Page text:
But after her husband’s death, with three sons and seven grandchildren, she felt the computer age closing in on her. When her 2-year-old granddaughter drew a parrot on a computer screen, curiosity took over and Taft bought a PC and printer and started writing children’s stories.
“I’ve got quite a few pink rejection slips, but they would tell me not to give up,” she says. “And I’ve taken a course in drawing with the mouse because I’d like to write a story and illustrate it.”
Next came the modem and America Online, where Taft discovered SeniorNet.
“I just freaked out,” she says. “I do E-mail and I post messages in forums.”
Her posting in a World War II nostalgia group asked if anyone had been interned in Switzerland in 1943-44. “My mother’s second marriage was to a Swiss and we had been there when the borders closed,” she says. “I have heard from several people who remember me and remember my mother, and even had photographs of us. It’s so incredible to get those pictures.”
She spends two or three hours a day on SeniorNet. “I wish more older people would try it,” she says. “I think they should have America Online and SeniorNet in all retirement homes.”
When Lee Case of Glendale retired four years ago as vice president of Occidental College, the school gave him a Macintosh, modem and printer. He was delighted, he says.
“I have so many friends, especially executives, who wake up their first day of retirement and think, ‘I have nothing to do.’ You can’t play golf your whole life.”
Like a natural-born hacker, Case was soon doing his taxes, developing word-processing programs for volunteer groups, and logging onto Prodigy and America Online.
Six months ago, he was invited to fill an interim post at Cal State L.A., where he stumbled into the basic computer-world gap: The administration there operated on IBM PCs.
For Case, it was like landing in a foreign country: “I felt like a total alien. At 68, I had to learn computers all over again.”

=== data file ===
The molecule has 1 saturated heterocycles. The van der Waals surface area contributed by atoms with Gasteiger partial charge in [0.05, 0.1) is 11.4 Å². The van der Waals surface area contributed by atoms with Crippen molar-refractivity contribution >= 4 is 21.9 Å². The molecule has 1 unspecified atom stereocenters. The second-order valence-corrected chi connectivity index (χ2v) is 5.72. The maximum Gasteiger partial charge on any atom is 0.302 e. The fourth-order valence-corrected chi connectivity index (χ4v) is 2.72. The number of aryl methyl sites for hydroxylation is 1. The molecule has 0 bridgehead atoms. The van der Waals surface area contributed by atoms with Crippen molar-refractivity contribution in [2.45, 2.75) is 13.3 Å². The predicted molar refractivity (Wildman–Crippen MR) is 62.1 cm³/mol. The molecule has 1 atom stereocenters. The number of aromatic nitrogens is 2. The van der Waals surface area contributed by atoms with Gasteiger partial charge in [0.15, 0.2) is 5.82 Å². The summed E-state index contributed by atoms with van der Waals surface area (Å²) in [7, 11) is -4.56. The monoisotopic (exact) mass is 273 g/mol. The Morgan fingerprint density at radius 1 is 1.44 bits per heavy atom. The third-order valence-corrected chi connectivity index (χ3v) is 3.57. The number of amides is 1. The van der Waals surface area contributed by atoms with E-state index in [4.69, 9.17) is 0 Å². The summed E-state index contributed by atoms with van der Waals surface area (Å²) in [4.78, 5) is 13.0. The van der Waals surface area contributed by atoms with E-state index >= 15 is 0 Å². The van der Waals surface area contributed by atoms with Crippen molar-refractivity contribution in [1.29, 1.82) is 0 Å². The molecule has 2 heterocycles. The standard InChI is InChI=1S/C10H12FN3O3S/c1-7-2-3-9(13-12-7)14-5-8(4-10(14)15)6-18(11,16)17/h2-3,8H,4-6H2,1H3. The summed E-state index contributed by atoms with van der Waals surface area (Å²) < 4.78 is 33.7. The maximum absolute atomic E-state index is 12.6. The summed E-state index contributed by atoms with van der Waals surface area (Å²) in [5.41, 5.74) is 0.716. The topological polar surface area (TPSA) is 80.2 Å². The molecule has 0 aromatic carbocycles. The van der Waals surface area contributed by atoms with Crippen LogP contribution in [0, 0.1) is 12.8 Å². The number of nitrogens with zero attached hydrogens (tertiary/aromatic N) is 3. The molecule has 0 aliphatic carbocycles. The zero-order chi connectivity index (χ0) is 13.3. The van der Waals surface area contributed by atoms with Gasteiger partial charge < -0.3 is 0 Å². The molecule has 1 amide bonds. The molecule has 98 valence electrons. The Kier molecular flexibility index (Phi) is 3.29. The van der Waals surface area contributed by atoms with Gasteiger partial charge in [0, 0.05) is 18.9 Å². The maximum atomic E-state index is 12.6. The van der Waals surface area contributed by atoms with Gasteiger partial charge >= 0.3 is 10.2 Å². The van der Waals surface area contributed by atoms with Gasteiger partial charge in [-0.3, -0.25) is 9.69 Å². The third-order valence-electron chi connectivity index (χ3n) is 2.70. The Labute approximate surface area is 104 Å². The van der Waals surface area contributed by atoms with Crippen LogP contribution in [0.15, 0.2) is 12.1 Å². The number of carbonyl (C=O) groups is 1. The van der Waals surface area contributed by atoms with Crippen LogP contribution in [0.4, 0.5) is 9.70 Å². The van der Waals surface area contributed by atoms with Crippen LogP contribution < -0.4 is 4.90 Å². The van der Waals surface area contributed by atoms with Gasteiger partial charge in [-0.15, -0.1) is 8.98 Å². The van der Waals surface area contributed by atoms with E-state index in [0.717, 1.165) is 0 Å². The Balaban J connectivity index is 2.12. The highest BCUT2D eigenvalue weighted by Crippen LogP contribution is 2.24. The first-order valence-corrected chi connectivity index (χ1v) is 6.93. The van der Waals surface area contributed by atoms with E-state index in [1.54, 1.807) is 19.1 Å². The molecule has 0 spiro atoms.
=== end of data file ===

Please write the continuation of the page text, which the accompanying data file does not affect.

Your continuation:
He thinks many executives of his generation have a problem with computers because they need to know how everything happens. “With computers, you just have to suspend disbelief.”
Jeanette Popkess, 67, of Bartlesville, Okla., has five grown children around the country and they get together regularly on America Online. “We can E-mail, which is just like writing a letter to someone, or we can all get on-line at the same time.”
Her son gave her a Macintosh last Christmas. Now she talks about her “cyberspace community” on SeniorNet. The community develops, she says, from sharing thoughts on many subjects. “If anyone is sick, or someone is having surgery, everyone rushes in, just like it was a neighbor.”
For Popkess, who lives alone, life in cyberspace is super, although the launch took some courage. She spent several weeks just “lurking” on SeniorNet, reading postings without adding her voice.
Now she admits to addiction and consciously limits her on-line time. “It happens to everyone,” she says. “I’m crazy about it.”
Larry Marinell of West Hollywood says he can’t imagine life without his computer.
“Historically, the only reason people left their homes--whether in kayaks or ships across the ocean--was in search of information,” he says. “Now, with a screen and a mouse, you can get all the information you want on any subject without leaving home.”
Marinell, 65, spends several hours a day in the nook where his IBM-compatible PC, laser and dot-matrix printers and telephone are within arm’s length.
It’s like a command post, he says, ticking off the computer’s functions.
It’s a reference library: “My sister in Chicago developed Lou Gehrig’s disease. By posting a question in the Health and Wellness Forum of SeniorNet, I was instantly put in touch with the umbrella advocacy group for the disease, I got a list of books to read and the names of several people who are family people dealing with the disease.”
It’s a shopping center: “A woman friend needed to buy a car but didn’t want to go shopping. So I called AutoVantage on America Online and found current new and used car summaries, new and used car pricing, and nearby service centers for her.”
Most important, he says, it is a community providing social life and emotional support. “No matter what’s bothering you, you’ll find a group talking about it on SeniorNet,” Marinell says.
And if you don’t find one, you can start your own: “Just post a message saying, ‘My dog just died,’ and you’ll start hearing from people.”